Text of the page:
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Visually dividing unit fraction by a whole number

Learn how to divide fractions by whole numbers. You'll watch how dividing a fraction into smaller parts changes the denominator. Then, you'll practice this concept with examples to understand how dividing fractions works.

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Video transcript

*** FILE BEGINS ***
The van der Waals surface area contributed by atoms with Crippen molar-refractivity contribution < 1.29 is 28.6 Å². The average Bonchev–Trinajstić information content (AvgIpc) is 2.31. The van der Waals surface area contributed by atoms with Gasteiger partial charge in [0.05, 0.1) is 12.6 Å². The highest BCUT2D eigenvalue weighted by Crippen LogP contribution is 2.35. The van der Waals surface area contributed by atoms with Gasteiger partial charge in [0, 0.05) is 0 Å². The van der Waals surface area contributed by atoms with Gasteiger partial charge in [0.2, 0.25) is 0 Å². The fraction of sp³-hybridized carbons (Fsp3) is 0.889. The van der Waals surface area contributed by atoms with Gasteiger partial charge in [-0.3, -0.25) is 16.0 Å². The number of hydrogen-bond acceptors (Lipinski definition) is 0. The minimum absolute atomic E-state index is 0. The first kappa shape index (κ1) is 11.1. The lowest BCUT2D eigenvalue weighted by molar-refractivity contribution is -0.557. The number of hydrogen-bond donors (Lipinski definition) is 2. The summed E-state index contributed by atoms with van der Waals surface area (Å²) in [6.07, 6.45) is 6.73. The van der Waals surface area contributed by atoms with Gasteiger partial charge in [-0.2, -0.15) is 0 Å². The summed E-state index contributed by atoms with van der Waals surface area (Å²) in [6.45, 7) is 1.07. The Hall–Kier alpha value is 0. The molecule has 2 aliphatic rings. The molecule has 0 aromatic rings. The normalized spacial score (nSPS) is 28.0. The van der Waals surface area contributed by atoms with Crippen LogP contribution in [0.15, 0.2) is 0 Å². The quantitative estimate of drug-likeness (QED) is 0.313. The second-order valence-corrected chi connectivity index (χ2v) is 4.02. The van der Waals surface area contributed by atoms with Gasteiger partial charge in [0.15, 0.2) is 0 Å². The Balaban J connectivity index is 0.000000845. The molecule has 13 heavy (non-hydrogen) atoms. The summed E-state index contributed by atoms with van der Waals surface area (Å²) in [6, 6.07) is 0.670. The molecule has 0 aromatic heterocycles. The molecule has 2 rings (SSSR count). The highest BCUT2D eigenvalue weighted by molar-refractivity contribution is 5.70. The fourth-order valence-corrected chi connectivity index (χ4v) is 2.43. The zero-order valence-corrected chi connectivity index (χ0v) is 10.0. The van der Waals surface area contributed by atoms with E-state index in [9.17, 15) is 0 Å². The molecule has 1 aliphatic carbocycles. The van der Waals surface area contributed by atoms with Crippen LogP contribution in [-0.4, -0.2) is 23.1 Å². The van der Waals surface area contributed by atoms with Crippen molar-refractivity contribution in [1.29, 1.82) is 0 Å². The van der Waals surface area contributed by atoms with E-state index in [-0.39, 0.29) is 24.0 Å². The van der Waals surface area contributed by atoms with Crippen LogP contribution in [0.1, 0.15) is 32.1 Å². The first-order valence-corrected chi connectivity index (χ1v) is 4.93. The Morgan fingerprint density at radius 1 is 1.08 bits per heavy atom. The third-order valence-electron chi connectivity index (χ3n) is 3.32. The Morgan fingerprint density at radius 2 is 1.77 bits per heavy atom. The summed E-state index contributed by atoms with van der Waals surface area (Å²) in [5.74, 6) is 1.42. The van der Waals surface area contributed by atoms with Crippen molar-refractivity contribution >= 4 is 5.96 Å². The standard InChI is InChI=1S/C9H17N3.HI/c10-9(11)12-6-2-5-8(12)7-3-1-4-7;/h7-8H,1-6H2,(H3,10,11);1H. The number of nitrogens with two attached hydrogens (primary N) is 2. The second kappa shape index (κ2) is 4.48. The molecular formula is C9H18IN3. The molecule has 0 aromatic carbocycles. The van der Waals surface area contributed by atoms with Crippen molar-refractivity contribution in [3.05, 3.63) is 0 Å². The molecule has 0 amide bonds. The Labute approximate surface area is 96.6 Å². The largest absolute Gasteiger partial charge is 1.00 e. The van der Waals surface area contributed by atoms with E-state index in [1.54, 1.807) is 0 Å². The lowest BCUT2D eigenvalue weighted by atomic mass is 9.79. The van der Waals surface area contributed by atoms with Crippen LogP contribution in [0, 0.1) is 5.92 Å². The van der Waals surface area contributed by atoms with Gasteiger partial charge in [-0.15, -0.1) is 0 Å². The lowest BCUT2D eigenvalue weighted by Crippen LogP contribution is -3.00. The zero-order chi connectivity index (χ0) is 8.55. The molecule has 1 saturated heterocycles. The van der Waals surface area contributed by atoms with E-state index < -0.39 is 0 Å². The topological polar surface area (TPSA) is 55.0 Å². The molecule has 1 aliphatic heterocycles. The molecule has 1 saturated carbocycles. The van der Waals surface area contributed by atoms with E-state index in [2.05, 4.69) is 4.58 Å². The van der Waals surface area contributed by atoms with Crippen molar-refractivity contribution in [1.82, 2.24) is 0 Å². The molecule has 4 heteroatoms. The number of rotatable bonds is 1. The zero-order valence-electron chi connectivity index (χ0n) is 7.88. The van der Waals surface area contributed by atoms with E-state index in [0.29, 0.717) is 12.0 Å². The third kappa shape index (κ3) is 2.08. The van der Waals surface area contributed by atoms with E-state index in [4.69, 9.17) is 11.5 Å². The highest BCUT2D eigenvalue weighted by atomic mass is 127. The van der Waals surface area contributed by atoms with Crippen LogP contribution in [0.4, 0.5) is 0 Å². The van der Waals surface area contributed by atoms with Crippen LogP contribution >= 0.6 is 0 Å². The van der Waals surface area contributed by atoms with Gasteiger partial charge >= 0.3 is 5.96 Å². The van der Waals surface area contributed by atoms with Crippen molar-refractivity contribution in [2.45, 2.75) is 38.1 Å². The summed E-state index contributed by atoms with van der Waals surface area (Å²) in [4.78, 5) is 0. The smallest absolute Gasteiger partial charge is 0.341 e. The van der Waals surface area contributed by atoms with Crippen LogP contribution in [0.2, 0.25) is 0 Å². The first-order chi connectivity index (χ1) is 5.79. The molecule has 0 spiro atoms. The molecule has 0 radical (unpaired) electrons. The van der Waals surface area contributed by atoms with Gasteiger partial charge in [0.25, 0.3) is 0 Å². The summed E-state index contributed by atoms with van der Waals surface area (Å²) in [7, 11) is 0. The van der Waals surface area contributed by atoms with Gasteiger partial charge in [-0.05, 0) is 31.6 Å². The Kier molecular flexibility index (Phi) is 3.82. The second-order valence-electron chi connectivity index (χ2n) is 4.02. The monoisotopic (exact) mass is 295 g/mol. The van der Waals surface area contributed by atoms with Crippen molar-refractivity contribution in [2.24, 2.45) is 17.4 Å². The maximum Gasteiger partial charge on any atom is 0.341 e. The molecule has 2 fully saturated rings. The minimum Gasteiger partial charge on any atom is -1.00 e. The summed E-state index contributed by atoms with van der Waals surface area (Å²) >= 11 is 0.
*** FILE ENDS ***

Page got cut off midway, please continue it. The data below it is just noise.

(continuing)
- We are asked to figure out what is 1/7 divided by four, and they help us out with this diagram. We have a whole divided into seven equal sections. Each of those is a seventh, and we have one of those sevenths filled in, so this is 1/7 right over here, and then they divide it into four equal sections. In fact, they divide all of the sevenths into four equal sections, and so 1/7, which is this whole green bar divided by four, well what would be this fraction of the whole that is in a question mark. Can you pause this video and figure out what fraction of the whole is this question mark? When we divided the first seventh into four equal sections, we also divided all of the sevenths into four equal sections, and so now the entire whole is 28 equal sections because you have a four by seven grid. You have one, two, three, four rows and you still have your seven columns, and you can count them, seven, 14, 21, 28, and so 1/7 divided by four is going to be one of these 28 sections. This right over here is one over 28. This is 1/28. Let's do another example. We're told use the number line below to help visualize 1/5 being divided by three. As we go from zero to one on the number line, you can divide it into five equal sections where that's 1/5, 2/5, 3/5, 4/5, and of course 5/5 is equal to one, but we want 1/5 divided by three, so we took the section from zero to 1/5 and we divided it into three equal sections, and so the first of those sections, this one right over here, that would be 1/5 divided by three. What is this going to be equal to? Pause this video again and see if you can figure that out. The key realization is when we divided each of the fifths into three more equal sections, we can now think of each of these steps as a fifteenth because now we have one, two, three, four, five, six, seven, eight, nine, 10, 11, 12, 13, 14, 15 equal sections between zero and one, and where did that 15 come from? We had five equal sections and then we split each of those five into three more equal sections so five times three is 15. This right over here is 1/15, this is 2/15, this is 3/15, which is equivalent to 1/5 and we can keep going on and on and on, but the key realization here is if I take that first 1/5 and if I divide it into three equal sections and I go only as far as that first of the three equal sections, that is going to be 1/15, 1/15 and we are done.